Need a good V-bit Software

(George J. Foreman) #21

After starting with Carbide Create and Motion, I tried Fusion 360. Still have it loaded on my Windows PC, and may yet give it another try, but it’s a bit hardcore mechanical CNC for me. I just want to make some sawdust, signs, artwork, and the occasional 3D carving, not mill out the next Space Shuttle. Tried several more of the inexpensive or free options, but at 67, I didn’t want to spend years bouncing from one to the other, so, I bought Aspire. Though Aspire is almost certainly over-kill for my current needs, I love it, mainly because I know I won’t later have to to deal with the dreaded WAF to pursue an upgrade from Cut-2D, V-Carve or V-Carve Pro.

I think the best thing about the Vectric software is the amazing user interface that the different versions have in common. Regardless of which version you start with, each more advanced version builds upon the same interface, buttons etc, so you aren’t faced with learning an entirely new package. Their web support, web training, and the collection of YouTube videos, both Vectric and independent, are amazing. I’m particularly impressed with the Vectric for Beginners series by Mark Lindsay. Most of his stuff is aimed at V-Carve users, but I have to look at the tiny print in the upper left corner of his screen to see if he’s running V-Carve or Aspire. If you’re on the fence about a Vectric package, check out one of his videos.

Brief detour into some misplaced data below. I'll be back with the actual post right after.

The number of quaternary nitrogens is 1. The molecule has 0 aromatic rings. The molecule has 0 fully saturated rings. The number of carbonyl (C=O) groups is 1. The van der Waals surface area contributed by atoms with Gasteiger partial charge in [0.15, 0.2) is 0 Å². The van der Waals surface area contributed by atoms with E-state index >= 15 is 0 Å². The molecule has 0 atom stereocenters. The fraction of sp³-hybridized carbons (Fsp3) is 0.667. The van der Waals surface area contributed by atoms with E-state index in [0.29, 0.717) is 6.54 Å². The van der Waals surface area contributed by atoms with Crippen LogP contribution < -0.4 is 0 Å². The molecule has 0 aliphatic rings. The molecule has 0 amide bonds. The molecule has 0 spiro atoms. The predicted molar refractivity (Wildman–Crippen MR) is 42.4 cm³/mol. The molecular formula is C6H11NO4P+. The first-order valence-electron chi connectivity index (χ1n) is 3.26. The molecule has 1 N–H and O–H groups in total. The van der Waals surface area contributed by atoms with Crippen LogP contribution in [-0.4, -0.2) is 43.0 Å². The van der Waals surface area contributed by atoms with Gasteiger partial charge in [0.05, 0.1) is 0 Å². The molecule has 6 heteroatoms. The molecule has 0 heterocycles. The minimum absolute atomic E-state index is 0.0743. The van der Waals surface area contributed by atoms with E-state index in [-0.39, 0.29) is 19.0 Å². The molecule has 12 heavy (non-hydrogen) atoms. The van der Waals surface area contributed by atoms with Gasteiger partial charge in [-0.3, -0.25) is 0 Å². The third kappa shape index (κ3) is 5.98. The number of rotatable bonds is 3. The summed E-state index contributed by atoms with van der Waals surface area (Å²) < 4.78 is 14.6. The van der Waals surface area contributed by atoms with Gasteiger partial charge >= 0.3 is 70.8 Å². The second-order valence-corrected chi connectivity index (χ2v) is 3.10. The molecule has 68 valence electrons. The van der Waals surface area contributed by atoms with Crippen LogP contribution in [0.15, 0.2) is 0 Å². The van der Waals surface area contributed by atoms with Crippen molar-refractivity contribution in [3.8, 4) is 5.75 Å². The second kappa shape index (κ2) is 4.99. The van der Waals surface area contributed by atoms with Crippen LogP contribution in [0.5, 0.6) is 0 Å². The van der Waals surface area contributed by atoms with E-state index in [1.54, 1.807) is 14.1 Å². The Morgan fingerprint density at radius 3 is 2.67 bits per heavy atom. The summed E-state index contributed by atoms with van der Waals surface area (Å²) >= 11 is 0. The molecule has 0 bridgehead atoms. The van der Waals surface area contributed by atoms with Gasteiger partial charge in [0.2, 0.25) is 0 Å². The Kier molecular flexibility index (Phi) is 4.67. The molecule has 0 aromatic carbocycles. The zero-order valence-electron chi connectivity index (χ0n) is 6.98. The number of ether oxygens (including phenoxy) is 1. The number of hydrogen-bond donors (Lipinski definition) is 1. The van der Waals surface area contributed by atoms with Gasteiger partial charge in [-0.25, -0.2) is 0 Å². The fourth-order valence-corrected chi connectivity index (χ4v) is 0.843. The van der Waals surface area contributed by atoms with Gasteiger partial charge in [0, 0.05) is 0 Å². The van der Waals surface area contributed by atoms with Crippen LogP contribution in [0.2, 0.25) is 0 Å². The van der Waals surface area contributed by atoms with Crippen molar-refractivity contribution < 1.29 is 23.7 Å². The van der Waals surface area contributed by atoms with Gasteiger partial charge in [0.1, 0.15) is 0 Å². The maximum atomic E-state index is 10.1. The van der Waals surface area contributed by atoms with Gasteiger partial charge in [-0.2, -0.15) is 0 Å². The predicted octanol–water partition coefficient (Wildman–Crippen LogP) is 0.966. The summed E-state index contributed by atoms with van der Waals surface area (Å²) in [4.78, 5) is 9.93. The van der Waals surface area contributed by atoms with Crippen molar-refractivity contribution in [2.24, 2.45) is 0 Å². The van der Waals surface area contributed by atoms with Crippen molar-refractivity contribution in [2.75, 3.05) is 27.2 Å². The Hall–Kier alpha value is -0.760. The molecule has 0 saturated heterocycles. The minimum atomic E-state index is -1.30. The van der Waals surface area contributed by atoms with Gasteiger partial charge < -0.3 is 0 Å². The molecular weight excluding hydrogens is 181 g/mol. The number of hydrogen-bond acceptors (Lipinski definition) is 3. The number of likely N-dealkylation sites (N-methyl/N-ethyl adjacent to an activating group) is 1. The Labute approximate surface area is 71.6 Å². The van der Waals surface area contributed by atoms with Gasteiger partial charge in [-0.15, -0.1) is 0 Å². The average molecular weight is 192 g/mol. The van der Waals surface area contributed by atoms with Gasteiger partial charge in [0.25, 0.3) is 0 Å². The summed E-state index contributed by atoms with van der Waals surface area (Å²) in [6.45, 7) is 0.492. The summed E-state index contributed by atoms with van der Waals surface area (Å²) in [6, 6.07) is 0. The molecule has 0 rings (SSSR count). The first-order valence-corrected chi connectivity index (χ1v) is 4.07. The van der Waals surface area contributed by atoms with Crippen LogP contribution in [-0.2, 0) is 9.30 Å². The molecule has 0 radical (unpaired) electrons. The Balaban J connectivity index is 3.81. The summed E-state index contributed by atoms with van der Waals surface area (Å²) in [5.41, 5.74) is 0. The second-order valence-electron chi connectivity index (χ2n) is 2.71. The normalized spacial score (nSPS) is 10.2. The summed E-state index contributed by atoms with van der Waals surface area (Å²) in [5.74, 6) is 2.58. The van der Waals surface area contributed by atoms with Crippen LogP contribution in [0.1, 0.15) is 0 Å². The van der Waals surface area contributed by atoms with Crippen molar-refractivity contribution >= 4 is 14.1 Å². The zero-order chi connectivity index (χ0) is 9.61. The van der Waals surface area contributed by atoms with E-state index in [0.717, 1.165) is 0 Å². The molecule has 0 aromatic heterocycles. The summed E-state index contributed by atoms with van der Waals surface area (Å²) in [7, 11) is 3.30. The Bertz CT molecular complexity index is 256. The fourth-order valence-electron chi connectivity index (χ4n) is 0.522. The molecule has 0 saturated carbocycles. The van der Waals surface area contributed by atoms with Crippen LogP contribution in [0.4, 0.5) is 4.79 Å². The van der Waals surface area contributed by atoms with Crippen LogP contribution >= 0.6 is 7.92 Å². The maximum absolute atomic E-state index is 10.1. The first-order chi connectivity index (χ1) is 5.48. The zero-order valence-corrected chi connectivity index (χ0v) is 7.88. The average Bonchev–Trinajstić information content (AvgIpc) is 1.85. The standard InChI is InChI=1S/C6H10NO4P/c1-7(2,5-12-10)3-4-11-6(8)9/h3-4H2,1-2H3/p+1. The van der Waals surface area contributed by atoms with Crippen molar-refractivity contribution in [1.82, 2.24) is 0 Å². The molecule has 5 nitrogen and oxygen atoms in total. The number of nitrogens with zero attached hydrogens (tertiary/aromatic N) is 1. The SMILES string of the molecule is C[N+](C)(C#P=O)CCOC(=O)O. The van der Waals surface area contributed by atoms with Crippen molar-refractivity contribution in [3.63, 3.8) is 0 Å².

(Vincent Morel) #22

As much as I love and Use Fusion360 for designing and tool path, I always ended with better results for V-Carving with Vcarve (I use it in VirtualBox on my Mac). More option for controlling the Tool Path for V-Carving in V-Carve…